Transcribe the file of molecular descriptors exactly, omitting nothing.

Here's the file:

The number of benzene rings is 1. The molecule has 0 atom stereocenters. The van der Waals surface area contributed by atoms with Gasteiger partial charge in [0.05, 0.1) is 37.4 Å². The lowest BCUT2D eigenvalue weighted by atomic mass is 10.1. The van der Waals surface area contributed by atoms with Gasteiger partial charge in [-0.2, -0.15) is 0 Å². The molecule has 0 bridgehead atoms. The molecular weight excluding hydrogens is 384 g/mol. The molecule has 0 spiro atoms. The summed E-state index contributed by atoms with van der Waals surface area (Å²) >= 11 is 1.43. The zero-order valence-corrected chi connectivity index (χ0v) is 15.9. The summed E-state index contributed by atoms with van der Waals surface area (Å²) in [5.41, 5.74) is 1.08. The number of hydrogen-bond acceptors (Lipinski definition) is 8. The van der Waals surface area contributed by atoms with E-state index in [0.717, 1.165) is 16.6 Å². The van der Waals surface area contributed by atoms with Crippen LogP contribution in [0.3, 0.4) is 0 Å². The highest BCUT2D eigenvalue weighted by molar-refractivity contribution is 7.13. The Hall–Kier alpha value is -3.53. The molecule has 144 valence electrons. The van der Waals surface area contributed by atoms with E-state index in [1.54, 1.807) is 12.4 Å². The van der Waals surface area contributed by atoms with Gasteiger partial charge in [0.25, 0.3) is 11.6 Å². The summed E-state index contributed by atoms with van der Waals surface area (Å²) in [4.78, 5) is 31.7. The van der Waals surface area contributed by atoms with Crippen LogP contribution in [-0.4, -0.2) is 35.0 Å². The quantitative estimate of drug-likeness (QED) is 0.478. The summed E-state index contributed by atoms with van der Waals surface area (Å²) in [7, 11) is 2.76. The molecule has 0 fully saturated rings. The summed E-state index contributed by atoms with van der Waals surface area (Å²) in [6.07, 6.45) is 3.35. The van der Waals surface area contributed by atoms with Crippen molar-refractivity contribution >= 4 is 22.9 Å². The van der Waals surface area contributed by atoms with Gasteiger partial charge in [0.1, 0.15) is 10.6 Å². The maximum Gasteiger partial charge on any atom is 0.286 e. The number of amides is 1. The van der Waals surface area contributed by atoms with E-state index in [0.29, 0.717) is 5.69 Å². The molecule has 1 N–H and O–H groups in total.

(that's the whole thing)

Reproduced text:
The number of benzene rings is 1. The molecule has 0 atom stereocenters. The van der Waals surface area contributed by atoms with Gasteiger partial charge in [0.05, 0.1) is 37.4 Å². The lowest BCUT2D eigenvalue weighted by atomic mass is 10.1. The van der Waals surface area contributed by atoms with Gasteiger partial charge in [-0.2, -0.15) is 0 Å². The molecule has 0 bridgehead atoms. The molecular weight excluding hydrogens is 384 g/mol. The molecule has 0 spiro atoms. The summed E-state index contributed by atoms with van der Waals surface area (Å²) >= 11 is 1.43. The zero-order valence-corrected chi connectivity index (χ0v) is 15.9. The summed E-state index contributed by atoms with van der Waals surface area (Å²) in [5.41, 5.74) is 1.08. The number of hydrogen-bond acceptors (Lipinski definition) is 8. The van der Waals surface area contributed by atoms with E-state index in [0.717, 1.165) is 16.6 Å². The van der Waals surface area contributed by atoms with Crippen LogP contribution in [0.3, 0.4) is 0 Å². The highest BCUT2D eigenvalue weighted by molar-refractivity contribution is 7.13. The Hall–Kier alpha value is -3.53. The molecule has 144 valence electrons. The van der Waals surface area contributed by atoms with E-state index in [1.54, 1.807) is 12.4 Å². The van der Waals surface area contributed by atoms with Gasteiger partial charge in [0.25, 0.3) is 11.6 Å². The summed E-state index contributed by atoms with van der Waals surface area (Å²) in [4.78, 5) is 31.7. The van der Waals surface area contributed by atoms with Crippen LogP contribution in [-0.4, -0.2) is 35.0 Å². The quantitative estimate of drug-likeness (QED) is 0.478. The summed E-state index contributed by atoms with van der Waals surface area (Å²) in [7, 11) is 2.76. The molecule has 0 fully saturated rings. The summed E-state index contributed by atoms with van der Waals surface area (Å²) in [6.07, 6.45) is 3.35. The van der Waals surface area contributed by atoms with Crippen molar-refractivity contribution >= 4 is 22.9 Å². The van der Waals surface area contributed by atoms with Gasteiger partial charge in [0.1, 0.15) is 10.6 Å². The maximum Gasteiger partial charge on any atom is 0.286 e. The number of amides is 1. The van der Waals surface area contributed by atoms with E-state index in [0.29, 0.717) is 5.69 Å². The molecule has 1 N–H and O–H groups in total.